one more for the fridge
So back in 2006 I heard that Tamora Pierce (most famous for the Tortall series beginning with Alanna: the First Adventure) was collaborating with her husband, Tim Liebe, on a limited series run for Marvel that would detail the origins of a new White Tiger in the Daredevil cosmos.
Cool, I said, because even with her faults (this poster likes to pretend the Immortals quartet did not happen) Pierce writes some pretty genuinely kick-ass heroines.
Excited to see what she would do with the super-heroine trope, I picked up the whole run of White Tiger.
I should also make it clear at the get-go: I'm primarily a DC fangirl, so my knowledge of Daredevil and the history of the White Tiger character is slim to resting solely on the firm conviction that Ben Affleck looked terrible in a red rubber body condom.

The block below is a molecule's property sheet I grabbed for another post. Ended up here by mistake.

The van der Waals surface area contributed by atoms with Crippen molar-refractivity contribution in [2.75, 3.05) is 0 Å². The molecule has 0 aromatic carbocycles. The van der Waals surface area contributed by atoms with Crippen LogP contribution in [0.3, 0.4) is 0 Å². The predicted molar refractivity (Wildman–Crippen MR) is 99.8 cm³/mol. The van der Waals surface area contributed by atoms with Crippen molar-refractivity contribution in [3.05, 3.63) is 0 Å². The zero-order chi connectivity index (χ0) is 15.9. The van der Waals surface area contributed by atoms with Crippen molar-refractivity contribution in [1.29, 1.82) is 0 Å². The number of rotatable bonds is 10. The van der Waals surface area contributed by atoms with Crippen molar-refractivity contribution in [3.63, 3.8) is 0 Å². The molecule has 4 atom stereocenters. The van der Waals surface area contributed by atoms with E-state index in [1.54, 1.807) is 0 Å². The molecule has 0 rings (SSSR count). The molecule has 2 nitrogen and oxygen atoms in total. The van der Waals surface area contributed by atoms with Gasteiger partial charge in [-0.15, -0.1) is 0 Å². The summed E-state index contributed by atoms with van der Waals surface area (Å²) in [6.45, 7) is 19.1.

I'll spare you all the full-blown Wikipedia summary, but the gist of the new White Tiger's story is that Angela del Toro, FBI agent, is given her uncle's mystical amulets, endowing her with superhuman strength, speed, fighting prowess-- basically the typical superhero power-up.
And naturally, she fights crime-- in this case, with a little, er, help from a friend:
The new White Tiger was a strong, competent, capable crime fighter-- who also happened to be a woman. By the logic of comics, this means that her next appearance after the end of the White Tiger limited series came in Daredevil #113-- with her murder by Lady Bullseye (and later resurrection as an evil assassin, natch).
Pierce's reaction is pretty much in line with mine.
Dead ain't dead in comics, and evil ain't evil for long, I know, but it's still-- one more dead super-heroine, you know?